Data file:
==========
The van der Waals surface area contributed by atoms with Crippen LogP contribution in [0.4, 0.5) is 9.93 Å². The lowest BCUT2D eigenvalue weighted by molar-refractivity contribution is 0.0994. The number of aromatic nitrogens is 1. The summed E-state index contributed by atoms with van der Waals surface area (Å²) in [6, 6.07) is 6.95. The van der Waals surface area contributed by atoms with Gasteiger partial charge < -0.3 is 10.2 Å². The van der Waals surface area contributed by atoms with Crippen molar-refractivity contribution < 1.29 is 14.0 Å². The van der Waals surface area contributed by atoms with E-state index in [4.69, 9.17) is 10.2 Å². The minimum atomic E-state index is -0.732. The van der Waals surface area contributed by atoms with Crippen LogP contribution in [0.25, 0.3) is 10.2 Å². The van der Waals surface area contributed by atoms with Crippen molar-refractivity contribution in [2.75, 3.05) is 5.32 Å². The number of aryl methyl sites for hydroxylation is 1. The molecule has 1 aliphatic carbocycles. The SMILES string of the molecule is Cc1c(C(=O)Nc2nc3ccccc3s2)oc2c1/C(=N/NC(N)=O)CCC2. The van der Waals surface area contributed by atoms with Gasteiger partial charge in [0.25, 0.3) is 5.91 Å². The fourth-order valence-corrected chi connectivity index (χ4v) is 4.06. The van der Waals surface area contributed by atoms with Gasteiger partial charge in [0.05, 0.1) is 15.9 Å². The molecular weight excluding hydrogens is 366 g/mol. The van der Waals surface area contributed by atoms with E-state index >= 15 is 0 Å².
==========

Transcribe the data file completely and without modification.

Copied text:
The van der Waals surface area contributed by atoms with Crippen LogP contribution in [0.4, 0.5) is 9.93 Å². The lowest BCUT2D eigenvalue weighted by molar-refractivity contribution is 0.0994. The number of aromatic nitrogens is 1. The summed E-state index contributed by atoms with van der Waals surface area (Å²) in [6, 6.07) is 6.95. The van der Waals surface area contributed by atoms with Gasteiger partial charge < -0.3 is 10.2 Å². The van der Waals surface area contributed by atoms with Crippen molar-refractivity contribution < 1.29 is 14.0 Å². The van der Waals surface area contributed by atoms with E-state index in [4.69, 9.17) is 10.2 Å². The minimum atomic E-state index is -0.732. The van der Waals surface area contributed by atoms with Crippen LogP contribution in [0.25, 0.3) is 10.2 Å². The van der Waals surface area contributed by atoms with Crippen molar-refractivity contribution in [2.75, 3.05) is 5.32 Å². The number of aryl methyl sites for hydroxylation is 1. The molecule has 1 aliphatic carbocycles. The SMILES string of the molecule is Cc1c(C(=O)Nc2nc3ccccc3s2)oc2c1/C(=N/NC(N)=O)CCC2. The van der Waals surface area contributed by atoms with Gasteiger partial charge in [0.25, 0.3) is 5.91 Å². The fourth-order valence-corrected chi connectivity index (χ4v) is 4.06. The van der Waals surface area contributed by atoms with Gasteiger partial charge in [0.05, 0.1) is 15.9 Å². The molecular weight excluding hydrogens is 366 g/mol. The van der Waals surface area contributed by atoms with E-state index >= 15 is 0 Å².